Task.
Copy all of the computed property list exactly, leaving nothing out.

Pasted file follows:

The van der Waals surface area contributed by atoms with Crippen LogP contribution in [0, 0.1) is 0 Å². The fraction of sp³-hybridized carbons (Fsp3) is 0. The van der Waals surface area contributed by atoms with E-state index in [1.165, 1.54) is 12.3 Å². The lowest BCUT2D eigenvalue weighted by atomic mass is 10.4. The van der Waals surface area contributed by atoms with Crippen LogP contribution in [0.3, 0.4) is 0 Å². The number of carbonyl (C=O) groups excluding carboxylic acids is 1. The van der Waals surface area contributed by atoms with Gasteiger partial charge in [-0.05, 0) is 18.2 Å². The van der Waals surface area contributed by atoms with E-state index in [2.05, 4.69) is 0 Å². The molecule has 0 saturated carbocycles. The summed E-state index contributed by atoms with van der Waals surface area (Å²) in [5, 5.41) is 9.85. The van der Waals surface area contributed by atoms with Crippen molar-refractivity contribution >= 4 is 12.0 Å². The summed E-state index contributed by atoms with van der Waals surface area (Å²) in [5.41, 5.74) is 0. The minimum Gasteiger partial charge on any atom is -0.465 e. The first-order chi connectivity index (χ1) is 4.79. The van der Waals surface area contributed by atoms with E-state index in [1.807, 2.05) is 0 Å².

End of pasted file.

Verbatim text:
The van der Waals surface area contributed by atoms with Crippen LogP contribution in [0, 0.1) is 0 Å². The fraction of sp³-hybridized carbons (Fsp3) is 0. The van der Waals surface area contributed by atoms with E-state index in [1.165, 1.54) is 12.3 Å². The lowest BCUT2D eigenvalue weighted by atomic mass is 10.4. The van der Waals surface area contributed by atoms with Crippen LogP contribution in [0.3, 0.4) is 0 Å². The number of carbonyl (C=O) groups excluding carboxylic acids is 1. The van der Waals surface area contributed by atoms with Gasteiger partial charge in [-0.05, 0) is 18.2 Å². The van der Waals surface area contributed by atoms with E-state index in [2.05, 4.69) is 0 Å². The molecule has 0 saturated carbocycles. The summed E-state index contributed by atoms with van der Waals surface area (Å²) in [5, 5.41) is 9.85. The van der Waals surface area contributed by atoms with Crippen molar-refractivity contribution >= 4 is 12.0 Å². The summed E-state index contributed by atoms with van der Waals surface area (Å²) in [5.41, 5.74) is 0. The minimum Gasteiger partial charge on any atom is -0.465 e. The first-order chi connectivity index (χ1) is 4.79. The van der Waals surface area contributed by atoms with E-state index in [1.807, 2.05) is 0 Å².